From bustling, beautiful and culturally diverse Vancouver and all the amazing, year-round coastal activities (like whale watching and kayaking) to Whistler Blackcomb‘s majestic Garibaldi mountains that seem to rise right out of the ocean and the famed snow in the Kootenay Powder Triangle, the list of reasons to visit British Columbia this winter is truly endless. In the interest of time we decided to narrow those reasons down to the top 10, but we could really go on and on and on…
1. Interior British Columbia is renowned for having some of the world’s lightest and most abundant powder.
The Pacific Northwest is no stranger to big snow storms. While abundant, the snowfall in areas along the coast is often heavy and wet, which is great for securing incredible base conditions, but tough if you’re looking to nab some fluffy face shots. However, travel a little further inland to British Columbia’s Kootenay Rockies, aka Powder Highway, and the snow is not only incredibly deep, but light and dry. To give you an idea, Revelstoke‘s annual snowfall ranges from 30 to 60 feet annually. That’s a lot of snow!
2. The Sea-to-Sky Highway is easily one of the coolest drives in the world.
When you land at Vancouver International Airport one of the first things you’ll notice is that the cityscape is quite dramatic, nearby mountains look like they climb right out of the ocean. Whether you’re in a rental car, shuttle, bus, private transportation or even the new Rocky Mountaineer Whistler Sea to Sky Climb train, the trip from Vancouver to Whistler is simply stunning. You’ll pass by ocean bays abutted by monstrous mountains that are dotted with waterfalls. It’s something you must see in person to truly grasp its beauty.
3. British Columbia has one of the world’s highest densities of ski resorts.
Ski one or two, or try to ski them all. Whistler is the only British Columbia ski resort that isn’t within close proximity to another resort, but that’s OK. Whistler Blackomb boasts a staggering 8,000-plus acres of terrain to discover—you won’t be bored. The best way to experience the Kootenay’s Powder Highway is to travel from resort to resort, which includes Revelstoke, Panorama, Kicking Horse, Fernie, Kimberley, Whitewater and Red Mountain, following the snow and exploring the electric, mining-boom-turned-ski towns, like Nelson, Rossland and Revelstoke, along the way. The family-friendly Okanagan Valley resorts, Big White, Silver Star and Sun Peaks, are also commonly experienced as a package.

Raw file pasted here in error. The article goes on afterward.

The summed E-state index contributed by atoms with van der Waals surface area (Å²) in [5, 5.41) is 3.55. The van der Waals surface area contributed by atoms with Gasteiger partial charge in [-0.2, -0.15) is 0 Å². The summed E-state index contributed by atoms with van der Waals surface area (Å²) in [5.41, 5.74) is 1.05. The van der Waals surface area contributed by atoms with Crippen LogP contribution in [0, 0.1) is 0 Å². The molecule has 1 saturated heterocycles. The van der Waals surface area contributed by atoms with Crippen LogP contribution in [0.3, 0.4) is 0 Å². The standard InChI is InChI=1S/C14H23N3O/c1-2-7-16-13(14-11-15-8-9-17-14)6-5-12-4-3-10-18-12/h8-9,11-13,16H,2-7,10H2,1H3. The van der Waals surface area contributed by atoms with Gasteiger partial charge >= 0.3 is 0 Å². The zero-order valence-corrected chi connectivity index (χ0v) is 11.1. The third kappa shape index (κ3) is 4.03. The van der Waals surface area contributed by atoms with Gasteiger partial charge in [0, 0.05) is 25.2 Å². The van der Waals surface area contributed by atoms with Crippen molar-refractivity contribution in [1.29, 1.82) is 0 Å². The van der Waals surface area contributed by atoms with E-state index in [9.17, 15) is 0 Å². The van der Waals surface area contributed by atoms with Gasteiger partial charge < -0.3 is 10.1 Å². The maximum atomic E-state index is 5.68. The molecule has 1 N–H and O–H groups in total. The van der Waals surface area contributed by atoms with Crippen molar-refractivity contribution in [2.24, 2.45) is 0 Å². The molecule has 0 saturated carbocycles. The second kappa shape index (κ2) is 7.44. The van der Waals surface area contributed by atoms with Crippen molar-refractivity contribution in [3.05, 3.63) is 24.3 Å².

4. Whistler Blackcomb’s PEAK 2 PEAK Gondola is a record-breaking, engineering marvel.
Boasting the world’s longest unsupported cable car and highest of its kind, the PEAK 2 PEAK Gondola connects Whistler Mountain to Blackcomb Mountain. Year-round visitors can easily get from one mountain to the other without having to return to the base area.
5. British Columbia is easy to get to from anywhere in the world.
As Canada’s second largest airport, Vancouver International Airport (YVR) accommodates 100 international destinations, including 23 U.S. cities, eight Mexico cities and 10 Europe cities. Once you’re in Vancouver you’re just a beautiful two-hour drive from Whistler Blackcomb via the Sea-to-Sky Highway. If you’re looking to experience the Powder Highway, then you’ll want to fly into Spokane International Airport, pick up your rental car or whatever your preferred transportation method is and drive around from resort to resort. The famed powder route will pop you back out in Spokane. If you’d prefer hit up a couple resorts then Calgary International Airport, Kelowna International Airport or Kamloops Airport are each within an hour or two of just about every major British Columbia ski resort.
6. You won’t have to fight for fresh tracks.